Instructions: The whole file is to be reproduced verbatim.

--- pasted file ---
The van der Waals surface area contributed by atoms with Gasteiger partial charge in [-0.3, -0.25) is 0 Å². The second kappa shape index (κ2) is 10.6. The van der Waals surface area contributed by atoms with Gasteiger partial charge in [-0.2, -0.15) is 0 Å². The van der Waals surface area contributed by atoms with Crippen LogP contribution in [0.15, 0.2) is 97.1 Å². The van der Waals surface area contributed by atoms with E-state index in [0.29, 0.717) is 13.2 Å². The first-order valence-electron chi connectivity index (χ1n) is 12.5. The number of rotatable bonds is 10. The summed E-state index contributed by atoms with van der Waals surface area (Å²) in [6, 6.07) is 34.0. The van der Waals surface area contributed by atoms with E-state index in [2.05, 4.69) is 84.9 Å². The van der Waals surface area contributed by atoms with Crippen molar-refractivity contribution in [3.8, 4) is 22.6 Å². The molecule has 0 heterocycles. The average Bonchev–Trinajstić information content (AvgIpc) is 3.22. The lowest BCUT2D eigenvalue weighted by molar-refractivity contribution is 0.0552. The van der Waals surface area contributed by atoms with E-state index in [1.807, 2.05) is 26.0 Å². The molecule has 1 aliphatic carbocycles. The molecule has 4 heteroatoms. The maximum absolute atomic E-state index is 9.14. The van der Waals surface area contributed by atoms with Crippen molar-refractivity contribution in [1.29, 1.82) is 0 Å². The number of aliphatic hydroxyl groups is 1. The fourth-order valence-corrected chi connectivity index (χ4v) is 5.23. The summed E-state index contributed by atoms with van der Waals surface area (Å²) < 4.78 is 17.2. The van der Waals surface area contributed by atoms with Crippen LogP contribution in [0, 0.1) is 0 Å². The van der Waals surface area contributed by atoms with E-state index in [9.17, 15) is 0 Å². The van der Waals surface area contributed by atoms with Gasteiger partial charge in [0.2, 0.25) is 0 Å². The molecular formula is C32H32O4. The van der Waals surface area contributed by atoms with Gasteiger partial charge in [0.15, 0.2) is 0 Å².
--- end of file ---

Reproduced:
The van der Waals surface area contributed by atoms with Gasteiger partial charge in [-0.3, -0.25) is 0 Å². The second kappa shape index (κ2) is 10.6. The van der Waals surface area contributed by atoms with Gasteiger partial charge in [-0.2, -0.15) is 0 Å². The van der Waals surface area contributed by atoms with Crippen LogP contribution in [0.15, 0.2) is 97.1 Å². The van der Waals surface area contributed by atoms with E-state index in [0.29, 0.717) is 13.2 Å². The first-order valence-electron chi connectivity index (χ1n) is 12.5. The number of rotatable bonds is 10. The summed E-state index contributed by atoms with van der Waals surface area (Å²) in [6, 6.07) is 34.0. The van der Waals surface area contributed by atoms with E-state index in [2.05, 4.69) is 84.9 Å². The van der Waals surface area contributed by atoms with Crippen molar-refractivity contribution in [3.8, 4) is 22.6 Å². The molecule has 0 heterocycles. The average Bonchev–Trinajstić information content (AvgIpc) is 3.22. The lowest BCUT2D eigenvalue weighted by molar-refractivity contribution is 0.0552. The van der Waals surface area contributed by atoms with E-state index in [1.807, 2.05) is 26.0 Å². The molecule has 1 aliphatic carbocycles. The molecule has 4 heteroatoms. The maximum absolute atomic E-state index is 9.14. The van der Waals surface area contributed by atoms with Crippen molar-refractivity contribution in [1.29, 1.82) is 0 Å². The number of aliphatic hydroxyl groups is 1. The fourth-order valence-corrected chi connectivity index (χ4v) is 5.23. The summed E-state index contributed by atoms with van der Waals surface area (Å²) < 4.78 is 17.2. The van der Waals surface area contributed by atoms with Crippen LogP contribution in [0, 0.1) is 0 Å². The van der Waals surface area contributed by atoms with E-state index in [9.17, 15) is 0 Å². The van der Waals surface area contributed by atoms with Gasteiger partial charge in [0.2, 0.25) is 0 Å². The molecular formula is C32H32O4. The van der Waals surface area contributed by atoms with Gasteiger partial charge in [0.15, 0.2) is 0 Å².